I'm designing a web app specifically for all tablet traffic. I'm going with the very popular left side panel navigation like youtube,fb etc. The icon to open/close the navigation is the standard icon and there is only a logo and a search icon/dropdown on the top navigation.

Is it best practice to default open the side navigation on first page view on the site? This will cover about 25% of the landingpage/homepage, which isn't ideal. I'm scared if I don't default open, an inexperienced user will not know how to open the side menu.

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    Is it 'popular' because developers keep building it, or 'popular' because users like it? – Roddy of the Frozen Peas Feb 13 '13 at 16:56
  • Because it's trendy – user26071 Feb 13 '13 at 18:02
  • If by 'trendy' you mean 'irritating beyond belief', ok I'll agree with that. ;) – Roddy of the Frozen Peas Feb 13 '13 at 18:49
  • Why do you think so? They are practical, they allow more options in a menu without dropdowns available and they allow menu views without changing pages. – user26071 Feb 13 '13 at 19:50

Starting your app with the side panel open is generally a bad idea. You will firstly create a poor first experience where you bombard people with all the choices in there rather than providing them with a meaningful first page focused on content. Secondly, if you simply show this, it doesn't let people know how it was opened in the first place. If they can work that out, then they could have worked it out without it being open the first time.

There is an element of discovery in every great app. Let people find some things themselves, but by leaving generous clues. That way, they will not only recall whatever it is that they found, but they will have a sense that they worked it out.

That all said, if testing shows that your customers really don't know what it does, you can add a hint box at the start that users can dismiss. Youtube does something like this on their website, but the same could easily apply to a mobile app.

enter image description here

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  • after usability testing, people had no idea to click the menu icon to access a popular page that used to just be in the horizontal navigation. – user26071 Feb 13 '13 at 6:52
  • @user26071 Who were you doing the testing on? Many common apps use this now. Also, if you are having issues with that, maybe you need to consider a first experience screen which points out what each button does. – JohnGB Feb 13 '13 at 14:16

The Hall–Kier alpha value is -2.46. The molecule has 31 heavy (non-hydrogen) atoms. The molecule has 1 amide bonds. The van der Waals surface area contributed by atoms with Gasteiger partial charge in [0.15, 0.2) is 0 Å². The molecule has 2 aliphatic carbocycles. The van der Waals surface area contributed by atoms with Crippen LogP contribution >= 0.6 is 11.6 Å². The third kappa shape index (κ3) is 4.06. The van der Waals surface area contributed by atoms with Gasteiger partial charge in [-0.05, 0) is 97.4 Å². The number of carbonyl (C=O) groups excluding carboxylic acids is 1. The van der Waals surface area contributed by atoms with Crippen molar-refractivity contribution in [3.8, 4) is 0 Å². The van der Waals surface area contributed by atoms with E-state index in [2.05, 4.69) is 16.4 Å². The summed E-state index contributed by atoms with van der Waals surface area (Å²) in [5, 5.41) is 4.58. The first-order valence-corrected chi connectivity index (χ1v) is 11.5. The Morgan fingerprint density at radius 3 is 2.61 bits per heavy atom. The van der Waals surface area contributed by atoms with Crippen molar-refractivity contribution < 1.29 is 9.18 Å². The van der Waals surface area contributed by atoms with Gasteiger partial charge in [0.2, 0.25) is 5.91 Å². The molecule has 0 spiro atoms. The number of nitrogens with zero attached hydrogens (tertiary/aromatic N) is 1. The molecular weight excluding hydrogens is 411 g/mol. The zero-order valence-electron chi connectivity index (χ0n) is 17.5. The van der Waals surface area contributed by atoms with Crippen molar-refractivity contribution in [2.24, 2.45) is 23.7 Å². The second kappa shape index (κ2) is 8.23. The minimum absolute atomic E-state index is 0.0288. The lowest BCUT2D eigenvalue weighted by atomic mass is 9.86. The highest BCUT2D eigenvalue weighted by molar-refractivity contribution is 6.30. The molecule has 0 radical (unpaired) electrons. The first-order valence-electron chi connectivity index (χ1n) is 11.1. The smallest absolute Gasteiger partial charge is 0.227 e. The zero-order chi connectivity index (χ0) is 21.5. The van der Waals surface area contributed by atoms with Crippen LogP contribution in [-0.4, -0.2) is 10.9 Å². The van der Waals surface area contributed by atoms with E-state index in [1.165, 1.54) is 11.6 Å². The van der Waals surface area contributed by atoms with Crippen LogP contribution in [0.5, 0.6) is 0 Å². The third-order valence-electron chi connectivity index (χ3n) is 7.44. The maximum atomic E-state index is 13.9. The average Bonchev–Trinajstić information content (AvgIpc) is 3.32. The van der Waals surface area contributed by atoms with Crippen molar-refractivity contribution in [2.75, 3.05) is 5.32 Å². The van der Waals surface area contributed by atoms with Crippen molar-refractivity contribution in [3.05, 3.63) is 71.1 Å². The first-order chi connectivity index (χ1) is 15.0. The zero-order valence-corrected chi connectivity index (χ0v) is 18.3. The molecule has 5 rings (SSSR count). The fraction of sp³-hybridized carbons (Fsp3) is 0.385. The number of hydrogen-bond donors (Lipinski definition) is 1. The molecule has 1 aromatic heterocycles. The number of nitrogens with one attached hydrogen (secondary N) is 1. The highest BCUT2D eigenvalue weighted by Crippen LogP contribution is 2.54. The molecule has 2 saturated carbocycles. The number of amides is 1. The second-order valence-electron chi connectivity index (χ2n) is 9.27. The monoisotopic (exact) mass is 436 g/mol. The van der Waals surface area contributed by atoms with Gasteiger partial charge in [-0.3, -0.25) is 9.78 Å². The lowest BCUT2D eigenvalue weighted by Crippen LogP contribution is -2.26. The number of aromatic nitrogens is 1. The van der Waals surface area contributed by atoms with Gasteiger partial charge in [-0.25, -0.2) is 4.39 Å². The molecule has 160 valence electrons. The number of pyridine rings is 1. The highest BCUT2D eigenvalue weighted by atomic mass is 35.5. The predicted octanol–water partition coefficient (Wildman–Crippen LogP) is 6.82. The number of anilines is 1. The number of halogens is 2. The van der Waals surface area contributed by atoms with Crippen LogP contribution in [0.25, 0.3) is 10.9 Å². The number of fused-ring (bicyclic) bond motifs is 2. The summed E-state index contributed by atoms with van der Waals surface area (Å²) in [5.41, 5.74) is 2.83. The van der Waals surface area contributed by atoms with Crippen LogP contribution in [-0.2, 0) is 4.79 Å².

• Testing it on non-tablet users. Yes, I think I'll label the menu icon maybe for the first couple months. – user26071 Feb 13 '13 at 15:44
  • @user26071: you don't expect any new users after the first couple of months then? – Marjan Venema Feb 13 '13 at 18:44
  • Of course, but it will be enough data to test and see the decline of remove an icon label. – user26071 Feb 13 '13 at 19:51

I have recently tested an app that left the side navigation open and watched user after user scrolling across to read more of the screen without knowing they could close the navigation. These were a mix of advanced and intermediate iPad users and some didn't understand the icon would provide them with navigation because they weren't heavy social media users.

It can very much depend on who the user group is and how exposed they are to social media apps - which seem to be pioneering the navigation icon.

You could always use a label instead of an icon if you are really concerned. People will find the navigation eventually, but it depends on how killer your app is and how much time they have or want to spend discovering the app in a highly competitive space.

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  • It's not an app, it's the tablet version of a very popular website. So I'm not sure how "smart" our users will be. I'm leaning towards labeling the icon to make it more apparent how to access the nav. – user26071 Feb 13 '13 at 15:43
  • Sounds like a good call - it won't break the experience and may be a bit more intuitive for people who haven't encountered that icon. Good luck with it. – Rachel Feb 13 '13 at 16:55

You can use an animated arrow like this to point out to the menu button and also to make user feel that he is supposed to slide from the edge.

enter image description here

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  • I am new to community, please correct me if I am wrong. – Nikhil Manapure Dec 2 '16 at 12:03

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